Texas A&M University Extension
Classical Mechanics and Electromagnetism in Accelerator Physics
Jeffrey Eldred, Fermilab and Xiaobiao Huang, Argonne National Accelerator Lab
Purpose and Audience
The course focuses on topics of classical mechanics and electrodynamics of importance for accelerator physics. The course is appropriate for graduate students in physics and engineering who wish to supplement or physicists or engineers working in accelerator-related fields who wish to replace or supplement university courses with topical emphasis on accelerators. The course is also appropriate for professional scientists and engineers seeking a review of underlying formulations of classical mechanics and electromagnetic theory as applied in accelerator science.
Physics: Upper level undergraduate Classical Mechanics and Electromagnetism.
Mathematics: Undergraduate Multivariate Calculus, and Differential Equations.
It is the responsibility of the student to ensure that he or she meets the course prerequisites or has equivalent experience.
On completion of this course, students are expected to have a broad understanding of the dynamics of particles in electromagnetic fields as well as the physical principles that underpin particle accelerator technology. Along with the graduate-level Accelerator Physics and Technology course, this course is intended to prepare students for specialized USPAS courses and advanced study of cutting-edge accelerator topics.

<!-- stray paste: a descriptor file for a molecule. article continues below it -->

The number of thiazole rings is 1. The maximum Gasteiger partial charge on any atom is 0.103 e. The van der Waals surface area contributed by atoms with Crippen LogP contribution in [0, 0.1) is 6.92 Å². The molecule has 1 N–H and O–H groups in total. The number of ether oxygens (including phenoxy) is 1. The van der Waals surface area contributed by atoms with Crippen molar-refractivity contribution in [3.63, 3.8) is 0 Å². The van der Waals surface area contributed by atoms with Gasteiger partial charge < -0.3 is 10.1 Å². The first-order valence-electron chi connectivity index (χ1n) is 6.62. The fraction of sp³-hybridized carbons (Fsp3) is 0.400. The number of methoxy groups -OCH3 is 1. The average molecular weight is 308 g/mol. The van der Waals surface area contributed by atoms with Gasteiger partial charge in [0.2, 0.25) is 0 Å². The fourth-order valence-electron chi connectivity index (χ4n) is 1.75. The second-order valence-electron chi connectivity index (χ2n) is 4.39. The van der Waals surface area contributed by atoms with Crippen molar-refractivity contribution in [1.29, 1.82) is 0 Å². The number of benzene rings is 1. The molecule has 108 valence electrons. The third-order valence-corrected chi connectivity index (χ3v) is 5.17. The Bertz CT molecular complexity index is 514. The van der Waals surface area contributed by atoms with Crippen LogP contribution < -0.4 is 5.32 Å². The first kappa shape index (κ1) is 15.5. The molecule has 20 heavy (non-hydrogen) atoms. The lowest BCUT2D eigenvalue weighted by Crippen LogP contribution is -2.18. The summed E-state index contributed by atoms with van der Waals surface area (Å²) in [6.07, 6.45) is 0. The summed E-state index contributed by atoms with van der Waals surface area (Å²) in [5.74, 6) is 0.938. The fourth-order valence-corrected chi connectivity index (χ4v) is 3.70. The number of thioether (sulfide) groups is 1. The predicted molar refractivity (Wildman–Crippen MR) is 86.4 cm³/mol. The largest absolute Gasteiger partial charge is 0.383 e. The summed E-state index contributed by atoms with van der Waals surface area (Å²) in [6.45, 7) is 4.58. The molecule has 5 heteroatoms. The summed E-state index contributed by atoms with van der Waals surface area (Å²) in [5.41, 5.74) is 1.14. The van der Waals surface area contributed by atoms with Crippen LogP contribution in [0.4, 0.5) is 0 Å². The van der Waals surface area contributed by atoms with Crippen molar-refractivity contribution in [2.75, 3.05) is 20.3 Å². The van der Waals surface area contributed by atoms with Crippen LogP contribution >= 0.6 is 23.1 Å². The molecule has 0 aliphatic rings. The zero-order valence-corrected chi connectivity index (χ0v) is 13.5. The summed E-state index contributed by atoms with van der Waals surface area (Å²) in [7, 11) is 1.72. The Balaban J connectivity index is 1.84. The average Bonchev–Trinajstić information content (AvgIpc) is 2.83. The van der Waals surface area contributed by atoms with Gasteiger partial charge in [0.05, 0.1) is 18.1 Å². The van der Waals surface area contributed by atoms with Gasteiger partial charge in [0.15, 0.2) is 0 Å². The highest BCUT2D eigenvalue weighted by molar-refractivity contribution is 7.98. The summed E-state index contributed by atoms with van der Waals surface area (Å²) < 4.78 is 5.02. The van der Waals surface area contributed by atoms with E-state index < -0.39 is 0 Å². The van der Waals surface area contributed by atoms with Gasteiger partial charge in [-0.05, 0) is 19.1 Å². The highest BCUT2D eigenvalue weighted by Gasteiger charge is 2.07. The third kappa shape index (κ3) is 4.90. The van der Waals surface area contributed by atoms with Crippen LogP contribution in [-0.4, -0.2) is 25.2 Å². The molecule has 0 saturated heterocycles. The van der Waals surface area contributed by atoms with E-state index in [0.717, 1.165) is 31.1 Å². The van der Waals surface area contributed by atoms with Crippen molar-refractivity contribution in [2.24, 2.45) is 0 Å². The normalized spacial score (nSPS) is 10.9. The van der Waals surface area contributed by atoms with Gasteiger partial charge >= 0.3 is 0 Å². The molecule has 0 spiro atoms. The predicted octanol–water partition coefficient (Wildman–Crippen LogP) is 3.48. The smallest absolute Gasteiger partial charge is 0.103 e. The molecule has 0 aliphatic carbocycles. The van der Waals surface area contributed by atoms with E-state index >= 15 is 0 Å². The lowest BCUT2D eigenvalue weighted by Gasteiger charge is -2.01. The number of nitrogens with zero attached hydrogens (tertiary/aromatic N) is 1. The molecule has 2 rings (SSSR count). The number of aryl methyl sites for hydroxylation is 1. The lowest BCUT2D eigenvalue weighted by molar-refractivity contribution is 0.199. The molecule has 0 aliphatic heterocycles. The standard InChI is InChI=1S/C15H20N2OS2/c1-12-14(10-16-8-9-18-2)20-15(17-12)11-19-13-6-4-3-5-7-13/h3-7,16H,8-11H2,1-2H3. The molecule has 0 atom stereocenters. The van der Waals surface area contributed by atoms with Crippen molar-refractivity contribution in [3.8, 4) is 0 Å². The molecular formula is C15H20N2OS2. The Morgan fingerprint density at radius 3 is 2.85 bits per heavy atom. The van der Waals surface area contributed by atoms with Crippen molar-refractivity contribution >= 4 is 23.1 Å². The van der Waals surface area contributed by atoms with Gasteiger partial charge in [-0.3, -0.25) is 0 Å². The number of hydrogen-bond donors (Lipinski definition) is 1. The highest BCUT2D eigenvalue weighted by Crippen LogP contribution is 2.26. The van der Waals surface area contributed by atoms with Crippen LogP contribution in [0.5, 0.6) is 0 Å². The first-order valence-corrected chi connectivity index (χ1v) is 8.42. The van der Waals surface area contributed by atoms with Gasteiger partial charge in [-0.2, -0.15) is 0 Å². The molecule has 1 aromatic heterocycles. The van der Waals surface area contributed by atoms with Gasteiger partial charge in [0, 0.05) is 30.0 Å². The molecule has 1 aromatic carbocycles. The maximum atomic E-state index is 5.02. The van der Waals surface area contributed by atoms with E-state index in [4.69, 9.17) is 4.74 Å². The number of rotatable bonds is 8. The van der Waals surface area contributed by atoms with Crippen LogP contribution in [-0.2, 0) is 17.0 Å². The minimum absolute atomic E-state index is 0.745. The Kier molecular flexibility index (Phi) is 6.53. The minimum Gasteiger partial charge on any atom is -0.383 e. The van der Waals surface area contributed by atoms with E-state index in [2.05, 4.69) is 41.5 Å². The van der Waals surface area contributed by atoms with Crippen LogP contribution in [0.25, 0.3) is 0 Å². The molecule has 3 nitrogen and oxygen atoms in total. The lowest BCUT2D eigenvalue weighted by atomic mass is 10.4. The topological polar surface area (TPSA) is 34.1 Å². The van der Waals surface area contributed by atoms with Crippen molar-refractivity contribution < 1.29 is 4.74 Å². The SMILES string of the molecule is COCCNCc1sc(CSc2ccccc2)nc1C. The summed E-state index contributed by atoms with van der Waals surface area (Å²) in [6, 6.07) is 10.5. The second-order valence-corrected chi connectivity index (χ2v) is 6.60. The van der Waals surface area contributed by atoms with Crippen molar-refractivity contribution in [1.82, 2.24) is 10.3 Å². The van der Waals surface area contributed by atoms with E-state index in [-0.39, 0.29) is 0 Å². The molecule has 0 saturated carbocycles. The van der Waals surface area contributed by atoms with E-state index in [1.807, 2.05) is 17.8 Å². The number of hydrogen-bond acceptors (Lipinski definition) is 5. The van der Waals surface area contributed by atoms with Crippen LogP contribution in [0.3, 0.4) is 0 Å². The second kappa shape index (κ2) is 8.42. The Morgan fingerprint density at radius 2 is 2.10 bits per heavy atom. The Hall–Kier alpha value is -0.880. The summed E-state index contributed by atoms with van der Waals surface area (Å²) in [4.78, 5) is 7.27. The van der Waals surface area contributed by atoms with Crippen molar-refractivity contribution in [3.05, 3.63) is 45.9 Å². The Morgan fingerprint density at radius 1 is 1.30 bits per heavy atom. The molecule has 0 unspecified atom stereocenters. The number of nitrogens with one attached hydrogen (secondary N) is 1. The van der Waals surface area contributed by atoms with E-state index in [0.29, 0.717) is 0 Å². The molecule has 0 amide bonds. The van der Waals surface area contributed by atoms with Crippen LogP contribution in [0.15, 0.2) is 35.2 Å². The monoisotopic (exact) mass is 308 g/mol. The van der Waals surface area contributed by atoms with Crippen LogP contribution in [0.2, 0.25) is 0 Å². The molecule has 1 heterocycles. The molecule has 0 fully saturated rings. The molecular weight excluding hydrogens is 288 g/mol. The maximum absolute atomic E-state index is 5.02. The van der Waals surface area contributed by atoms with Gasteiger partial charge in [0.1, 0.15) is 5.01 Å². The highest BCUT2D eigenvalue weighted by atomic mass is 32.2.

The two-week course includes lectures in the morning (3 hrs. per class day), and afternoon review and exercise sessions (minimum of 3 hrs. per class day). Daily problem sets will be assigned to complete outside of class and turned in the next day. Instructors will be available during evening homework sessions. There will be a final exam at the conclusion of the course and a midterm exam at the end of the first week.
Second-order differential equations and harmonic oscillator (damped, driven). Hamiltonian mechanics, phase-space, invariants of motion, canonical transformations, generating functions, Liouville’s theorem, and action-angle variables. Hamiltonian for a circular accelerator, Hill’s equation, nonlinear accelerator resonances, space-charge and Landau damping. Magnetostatics, Poisson equation, magnetic multipole decomposition, and magnet design. Boundary value problems, cavity modes, and waveguide modes. Special relativity, Lorentz transformations and Maxwell equations. Field of a relativistic beam, retarded time, Lienard-Wiechert potentials, and radiation fields. Synchrotron radiation, transition radiation, coherent radiation. Wake fields, impedances and the Panofsky-Wenzel theorem.
(to be provided by the USPAS) Gennady Stupakov and Greg Penn, Classical Mechanics and Electromagnetism in Accelerator Physics, 1st edition, (Springer, 2018).
Students will be evaluated based on the following performances: Homework assignments (70% grade), Final Exam (20% grade), First Week Exam (10% grade).
Texas A&M University Extension course number:
Indiana University course number: Physics 570, Introduction to Accelerator Physics
MIT course number: 8.790, Accelerator Physics